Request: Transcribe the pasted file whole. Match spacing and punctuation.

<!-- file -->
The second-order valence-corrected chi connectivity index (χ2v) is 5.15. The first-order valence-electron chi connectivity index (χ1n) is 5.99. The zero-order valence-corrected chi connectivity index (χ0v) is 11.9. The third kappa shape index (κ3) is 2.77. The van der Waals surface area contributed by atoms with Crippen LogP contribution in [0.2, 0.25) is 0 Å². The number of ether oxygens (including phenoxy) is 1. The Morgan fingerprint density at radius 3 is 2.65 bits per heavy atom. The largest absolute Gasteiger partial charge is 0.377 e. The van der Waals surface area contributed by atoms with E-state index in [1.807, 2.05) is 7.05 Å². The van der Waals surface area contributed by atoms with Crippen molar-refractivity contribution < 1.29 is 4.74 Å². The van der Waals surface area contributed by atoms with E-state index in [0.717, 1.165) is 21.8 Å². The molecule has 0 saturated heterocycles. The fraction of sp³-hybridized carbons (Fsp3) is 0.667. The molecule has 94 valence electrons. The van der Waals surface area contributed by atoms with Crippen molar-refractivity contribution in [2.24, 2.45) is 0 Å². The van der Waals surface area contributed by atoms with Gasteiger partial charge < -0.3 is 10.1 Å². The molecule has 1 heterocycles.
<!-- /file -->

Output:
The second-order valence-corrected chi connectivity index (χ2v) is 5.15. The first-order valence-electron chi connectivity index (χ1n) is 5.99. The zero-order valence-corrected chi connectivity index (χ0v) is 11.9. The third kappa shape index (κ3) is 2.77. The van der Waals surface area contributed by atoms with Crippen LogP contribution in [0.2, 0.25) is 0 Å². The number of ether oxygens (including phenoxy) is 1. The Morgan fingerprint density at radius 3 is 2.65 bits per heavy atom. The largest absolute Gasteiger partial charge is 0.377 e. The van der Waals surface area contributed by atoms with E-state index in [1.807, 2.05) is 7.05 Å². The van der Waals surface area contributed by atoms with Crippen molar-refractivity contribution < 1.29 is 4.74 Å². The van der Waals surface area contributed by atoms with E-state index in [0.717, 1.165) is 21.8 Å². The molecule has 0 saturated heterocycles. The fraction of sp³-hybridized carbons (Fsp3) is 0.667. The molecule has 94 valence electrons. The van der Waals surface area contributed by atoms with Crippen molar-refractivity contribution in [2.24, 2.45) is 0 Å². The van der Waals surface area contributed by atoms with Gasteiger partial charge < -0.3 is 10.1 Å². The molecule has 1 heterocycles.